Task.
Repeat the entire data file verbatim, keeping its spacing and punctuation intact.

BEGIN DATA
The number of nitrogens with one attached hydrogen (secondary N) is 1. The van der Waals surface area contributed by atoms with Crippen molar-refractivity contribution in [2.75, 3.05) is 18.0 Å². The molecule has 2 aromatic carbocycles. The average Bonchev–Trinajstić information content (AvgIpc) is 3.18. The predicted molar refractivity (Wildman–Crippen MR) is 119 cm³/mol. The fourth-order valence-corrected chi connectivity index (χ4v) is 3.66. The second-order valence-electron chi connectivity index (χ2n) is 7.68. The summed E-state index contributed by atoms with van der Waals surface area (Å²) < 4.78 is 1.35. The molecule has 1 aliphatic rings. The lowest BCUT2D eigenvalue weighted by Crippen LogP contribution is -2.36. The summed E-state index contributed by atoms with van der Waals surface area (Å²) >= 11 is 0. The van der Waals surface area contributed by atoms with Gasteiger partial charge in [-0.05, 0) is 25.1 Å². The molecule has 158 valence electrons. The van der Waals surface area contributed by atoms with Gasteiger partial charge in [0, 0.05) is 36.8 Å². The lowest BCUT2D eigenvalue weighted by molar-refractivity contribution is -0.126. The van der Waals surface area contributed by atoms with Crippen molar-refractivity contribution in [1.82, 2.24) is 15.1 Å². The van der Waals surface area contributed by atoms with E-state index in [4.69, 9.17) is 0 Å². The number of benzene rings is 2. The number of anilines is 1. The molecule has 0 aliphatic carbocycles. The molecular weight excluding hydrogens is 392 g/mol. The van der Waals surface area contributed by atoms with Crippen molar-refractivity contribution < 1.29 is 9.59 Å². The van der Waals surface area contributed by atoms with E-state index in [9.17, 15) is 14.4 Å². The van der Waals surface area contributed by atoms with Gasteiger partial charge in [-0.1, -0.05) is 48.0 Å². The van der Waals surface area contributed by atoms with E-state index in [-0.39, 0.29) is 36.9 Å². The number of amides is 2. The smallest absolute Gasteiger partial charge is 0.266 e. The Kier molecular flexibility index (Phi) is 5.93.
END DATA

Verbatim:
The number of nitrogens with one attached hydrogen (secondary N) is 1. The van der Waals surface area contributed by atoms with Crippen molar-refractivity contribution in [2.75, 3.05) is 18.0 Å². The molecule has 2 aromatic carbocycles. The average Bonchev–Trinajstić information content (AvgIpc) is 3.18. The predicted molar refractivity (Wildman–Crippen MR) is 119 cm³/mol. The fourth-order valence-corrected chi connectivity index (χ4v) is 3.66. The second-order valence-electron chi connectivity index (χ2n) is 7.68. The summed E-state index contributed by atoms with van der Waals surface area (Å²) < 4.78 is 1.35. The molecule has 1 aliphatic rings. The lowest BCUT2D eigenvalue weighted by Crippen LogP contribution is -2.36. The summed E-state index contributed by atoms with van der Waals surface area (Å²) >= 11 is 0. The van der Waals surface area contributed by atoms with Gasteiger partial charge in [-0.05, 0) is 25.1 Å². The molecule has 158 valence electrons. The van der Waals surface area contributed by atoms with Gasteiger partial charge in [0, 0.05) is 36.8 Å². The lowest BCUT2D eigenvalue weighted by molar-refractivity contribution is -0.126. The van der Waals surface area contributed by atoms with Crippen molar-refractivity contribution in [1.82, 2.24) is 15.1 Å². The van der Waals surface area contributed by atoms with E-state index in [4.69, 9.17) is 0 Å². The number of benzene rings is 2. The number of anilines is 1. The molecule has 0 aliphatic carbocycles. The molecular weight excluding hydrogens is 392 g/mol. The van der Waals surface area contributed by atoms with Crippen molar-refractivity contribution < 1.29 is 9.59 Å². The van der Waals surface area contributed by atoms with E-state index in [9.17, 15) is 14.4 Å². The van der Waals surface area contributed by atoms with Gasteiger partial charge in [-0.1, -0.05) is 48.0 Å². The van der Waals surface area contributed by atoms with E-state index in [-0.39, 0.29) is 36.9 Å². The number of amides is 2. The smallest absolute Gasteiger partial charge is 0.266 e. The Kier molecular flexibility index (Phi) is 5.93.